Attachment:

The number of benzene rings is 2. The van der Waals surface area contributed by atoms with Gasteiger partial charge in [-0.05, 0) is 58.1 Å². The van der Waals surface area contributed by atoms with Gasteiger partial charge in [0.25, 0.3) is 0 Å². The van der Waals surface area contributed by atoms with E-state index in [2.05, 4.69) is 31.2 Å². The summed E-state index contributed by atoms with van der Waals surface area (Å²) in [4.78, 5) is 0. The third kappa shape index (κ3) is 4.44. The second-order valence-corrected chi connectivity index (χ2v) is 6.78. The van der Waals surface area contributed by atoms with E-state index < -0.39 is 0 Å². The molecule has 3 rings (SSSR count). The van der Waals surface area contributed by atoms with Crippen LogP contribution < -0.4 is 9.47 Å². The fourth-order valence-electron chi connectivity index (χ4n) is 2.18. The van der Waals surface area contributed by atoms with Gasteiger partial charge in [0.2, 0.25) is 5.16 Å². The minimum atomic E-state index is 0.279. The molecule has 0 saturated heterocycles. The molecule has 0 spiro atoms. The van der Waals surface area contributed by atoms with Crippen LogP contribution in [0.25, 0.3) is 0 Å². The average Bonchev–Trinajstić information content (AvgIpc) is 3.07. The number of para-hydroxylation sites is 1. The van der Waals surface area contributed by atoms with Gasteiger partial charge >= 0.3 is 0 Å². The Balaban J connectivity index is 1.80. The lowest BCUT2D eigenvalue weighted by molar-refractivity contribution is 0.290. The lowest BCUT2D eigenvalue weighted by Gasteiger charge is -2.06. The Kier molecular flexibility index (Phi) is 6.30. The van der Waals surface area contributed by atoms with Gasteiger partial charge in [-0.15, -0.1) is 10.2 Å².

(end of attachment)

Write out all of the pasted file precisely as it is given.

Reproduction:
The number of benzene rings is 2. The van der Waals surface area contributed by atoms with Gasteiger partial charge in [-0.05, 0) is 58.1 Å². The van der Waals surface area contributed by atoms with Gasteiger partial charge in [0.25, 0.3) is 0 Å². The van der Waals surface area contributed by atoms with E-state index in [2.05, 4.69) is 31.2 Å². The summed E-state index contributed by atoms with van der Waals surface area (Å²) in [4.78, 5) is 0. The third kappa shape index (κ3) is 4.44. The second-order valence-corrected chi connectivity index (χ2v) is 6.78. The van der Waals surface area contributed by atoms with E-state index < -0.39 is 0 Å². The molecule has 3 rings (SSSR count). The van der Waals surface area contributed by atoms with Crippen LogP contribution < -0.4 is 9.47 Å². The fourth-order valence-electron chi connectivity index (χ4n) is 2.18. The van der Waals surface area contributed by atoms with Gasteiger partial charge in [0.2, 0.25) is 5.16 Å². The minimum atomic E-state index is 0.279. The molecule has 0 saturated heterocycles. The molecule has 0 spiro atoms. The van der Waals surface area contributed by atoms with Crippen LogP contribution in [0.25, 0.3) is 0 Å². The average Bonchev–Trinajstić information content (AvgIpc) is 3.07. The number of para-hydroxylation sites is 1. The van der Waals surface area contributed by atoms with Gasteiger partial charge >= 0.3 is 0 Å². The Balaban J connectivity index is 1.80. The lowest BCUT2D eigenvalue weighted by molar-refractivity contribution is 0.290. The lowest BCUT2D eigenvalue weighted by Gasteiger charge is -2.06. The Kier molecular flexibility index (Phi) is 6.30. The van der Waals surface area contributed by atoms with Gasteiger partial charge in [-0.15, -0.1) is 10.2 Å².